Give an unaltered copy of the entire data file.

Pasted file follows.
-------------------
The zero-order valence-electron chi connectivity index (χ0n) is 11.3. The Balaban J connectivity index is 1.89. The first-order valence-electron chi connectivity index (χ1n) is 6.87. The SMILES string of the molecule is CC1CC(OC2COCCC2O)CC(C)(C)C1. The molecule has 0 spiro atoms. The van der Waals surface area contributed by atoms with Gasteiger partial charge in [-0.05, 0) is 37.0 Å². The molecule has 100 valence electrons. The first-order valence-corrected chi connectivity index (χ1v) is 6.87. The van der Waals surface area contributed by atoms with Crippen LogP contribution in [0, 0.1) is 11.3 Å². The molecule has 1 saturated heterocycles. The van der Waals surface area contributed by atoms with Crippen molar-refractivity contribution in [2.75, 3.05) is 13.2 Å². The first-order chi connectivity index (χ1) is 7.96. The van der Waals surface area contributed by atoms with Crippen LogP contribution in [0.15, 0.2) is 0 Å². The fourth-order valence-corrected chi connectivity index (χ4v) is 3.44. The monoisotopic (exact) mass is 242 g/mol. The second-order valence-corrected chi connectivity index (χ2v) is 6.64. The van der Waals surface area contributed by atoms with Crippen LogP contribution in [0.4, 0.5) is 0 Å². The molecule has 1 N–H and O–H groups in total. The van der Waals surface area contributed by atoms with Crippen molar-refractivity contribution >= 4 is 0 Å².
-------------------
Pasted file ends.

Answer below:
The zero-order valence-electron chi connectivity index (χ0n) is 11.3. The Balaban J connectivity index is 1.89. The first-order valence-electron chi connectivity index (χ1n) is 6.87. The SMILES string of the molecule is CC1CC(OC2COCCC2O)CC(C)(C)C1. The molecule has 0 spiro atoms. The van der Waals surface area contributed by atoms with Gasteiger partial charge in [-0.05, 0) is 37.0 Å². The molecule has 100 valence electrons. The first-order valence-corrected chi connectivity index (χ1v) is 6.87. The van der Waals surface area contributed by atoms with Crippen LogP contribution in [0, 0.1) is 11.3 Å². The molecule has 1 saturated heterocycles. The van der Waals surface area contributed by atoms with Crippen molar-refractivity contribution in [2.75, 3.05) is 13.2 Å². The first-order chi connectivity index (χ1) is 7.96. The van der Waals surface area contributed by atoms with Crippen LogP contribution in [0.15, 0.2) is 0 Å². The fourth-order valence-corrected chi connectivity index (χ4v) is 3.44. The monoisotopic (exact) mass is 242 g/mol. The second-order valence-corrected chi connectivity index (χ2v) is 6.64. The van der Waals surface area contributed by atoms with Crippen LogP contribution in [0.4, 0.5) is 0 Å². The molecule has 1 N–H and O–H groups in total. The van der Waals surface area contributed by atoms with Crippen molar-refractivity contribution >= 4 is 0 Å².